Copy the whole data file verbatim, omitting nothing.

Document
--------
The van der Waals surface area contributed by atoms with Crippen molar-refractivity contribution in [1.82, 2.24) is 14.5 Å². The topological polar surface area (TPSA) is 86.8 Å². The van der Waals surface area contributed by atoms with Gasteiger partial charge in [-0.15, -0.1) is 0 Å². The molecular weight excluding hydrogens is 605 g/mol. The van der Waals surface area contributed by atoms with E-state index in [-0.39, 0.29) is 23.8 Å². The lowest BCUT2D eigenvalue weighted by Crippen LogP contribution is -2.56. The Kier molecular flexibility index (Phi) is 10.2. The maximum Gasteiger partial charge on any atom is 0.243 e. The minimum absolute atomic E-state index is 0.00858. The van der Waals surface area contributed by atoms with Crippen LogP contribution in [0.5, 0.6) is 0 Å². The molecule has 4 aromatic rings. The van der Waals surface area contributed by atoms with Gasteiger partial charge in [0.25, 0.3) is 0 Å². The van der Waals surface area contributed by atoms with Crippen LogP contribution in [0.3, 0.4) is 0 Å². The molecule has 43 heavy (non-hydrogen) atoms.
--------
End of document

The van der Waals surface area contributed by atoms with Crippen molar-refractivity contribution in [1.82, 2.24) is 14.5 Å². The topological polar surface area (TPSA) is 86.8 Å². The van der Waals surface area contributed by atoms with Gasteiger partial charge in [-0.15, -0.1) is 0 Å². The molecular weight excluding hydrogens is 605 g/mol. The van der Waals surface area contributed by atoms with E-state index in [-0.39, 0.29) is 23.8 Å². The lowest BCUT2D eigenvalue weighted by Crippen LogP contribution is -2.56. The Kier molecular flexibility index (Phi) is 10.2. The maximum Gasteiger partial charge on any atom is 0.243 e. The minimum absolute atomic E-state index is 0.00858. The van der Waals surface area contributed by atoms with Crippen LogP contribution in [0.5, 0.6) is 0 Å². The molecule has 4 aromatic rings. The van der Waals surface area contributed by atoms with Gasteiger partial charge in [0.25, 0.3) is 0 Å². The van der Waals surface area contributed by atoms with Crippen LogP contribution in [0.3, 0.4) is 0 Å². The molecule has 43 heavy (non-hydrogen) atoms.